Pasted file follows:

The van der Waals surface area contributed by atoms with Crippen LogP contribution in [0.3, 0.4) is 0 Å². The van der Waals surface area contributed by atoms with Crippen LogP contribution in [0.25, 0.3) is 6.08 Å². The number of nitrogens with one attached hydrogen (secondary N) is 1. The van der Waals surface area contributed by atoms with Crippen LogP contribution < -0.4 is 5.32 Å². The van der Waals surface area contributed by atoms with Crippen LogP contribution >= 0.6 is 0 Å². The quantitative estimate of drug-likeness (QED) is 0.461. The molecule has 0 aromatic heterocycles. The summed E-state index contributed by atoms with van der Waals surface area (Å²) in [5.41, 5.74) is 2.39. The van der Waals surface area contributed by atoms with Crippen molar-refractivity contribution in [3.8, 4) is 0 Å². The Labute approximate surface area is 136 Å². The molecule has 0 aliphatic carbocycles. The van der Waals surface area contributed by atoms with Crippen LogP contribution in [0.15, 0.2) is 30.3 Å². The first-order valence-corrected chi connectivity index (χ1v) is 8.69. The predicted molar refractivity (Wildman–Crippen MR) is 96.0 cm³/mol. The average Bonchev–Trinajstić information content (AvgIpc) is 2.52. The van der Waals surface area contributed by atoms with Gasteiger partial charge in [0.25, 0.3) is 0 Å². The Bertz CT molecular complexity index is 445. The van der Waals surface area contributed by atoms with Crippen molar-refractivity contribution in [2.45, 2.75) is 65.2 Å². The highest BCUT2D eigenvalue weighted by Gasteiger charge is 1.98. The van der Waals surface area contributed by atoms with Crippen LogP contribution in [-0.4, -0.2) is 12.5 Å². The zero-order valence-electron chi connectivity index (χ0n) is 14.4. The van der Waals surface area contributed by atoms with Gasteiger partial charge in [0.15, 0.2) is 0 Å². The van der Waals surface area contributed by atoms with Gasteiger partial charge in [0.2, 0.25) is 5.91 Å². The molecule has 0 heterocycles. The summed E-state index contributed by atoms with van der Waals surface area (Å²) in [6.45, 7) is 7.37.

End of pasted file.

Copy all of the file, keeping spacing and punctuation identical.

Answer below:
The van der Waals surface area contributed by atoms with Crippen LogP contribution in [0.3, 0.4) is 0 Å². The van der Waals surface area contributed by atoms with Crippen LogP contribution in [0.25, 0.3) is 6.08 Å². The number of nitrogens with one attached hydrogen (secondary N) is 1. The van der Waals surface area contributed by atoms with Crippen LogP contribution < -0.4 is 5.32 Å². The van der Waals surface area contributed by atoms with Crippen LogP contribution >= 0.6 is 0 Å². The quantitative estimate of drug-likeness (QED) is 0.461. The molecule has 0 aromatic heterocycles. The summed E-state index contributed by atoms with van der Waals surface area (Å²) in [5.41, 5.74) is 2.39. The van der Waals surface area contributed by atoms with Crippen molar-refractivity contribution in [3.8, 4) is 0 Å². The Labute approximate surface area is 136 Å². The molecule has 0 aliphatic carbocycles. The van der Waals surface area contributed by atoms with Crippen LogP contribution in [0.15, 0.2) is 30.3 Å². The first-order valence-corrected chi connectivity index (χ1v) is 8.69. The predicted molar refractivity (Wildman–Crippen MR) is 96.0 cm³/mol. The average Bonchev–Trinajstić information content (AvgIpc) is 2.52. The van der Waals surface area contributed by atoms with Gasteiger partial charge in [0.25, 0.3) is 0 Å². The Bertz CT molecular complexity index is 445. The van der Waals surface area contributed by atoms with Crippen molar-refractivity contribution in [2.45, 2.75) is 65.2 Å². The highest BCUT2D eigenvalue weighted by Gasteiger charge is 1.98. The van der Waals surface area contributed by atoms with Crippen LogP contribution in [-0.4, -0.2) is 12.5 Å². The zero-order valence-electron chi connectivity index (χ0n) is 14.4. The van der Waals surface area contributed by atoms with Gasteiger partial charge in [0.15, 0.2) is 0 Å². The van der Waals surface area contributed by atoms with Gasteiger partial charge in [0.2, 0.25) is 5.91 Å². The molecule has 0 heterocycles. The summed E-state index contributed by atoms with van der Waals surface area (Å²) in [6.45, 7) is 7.37.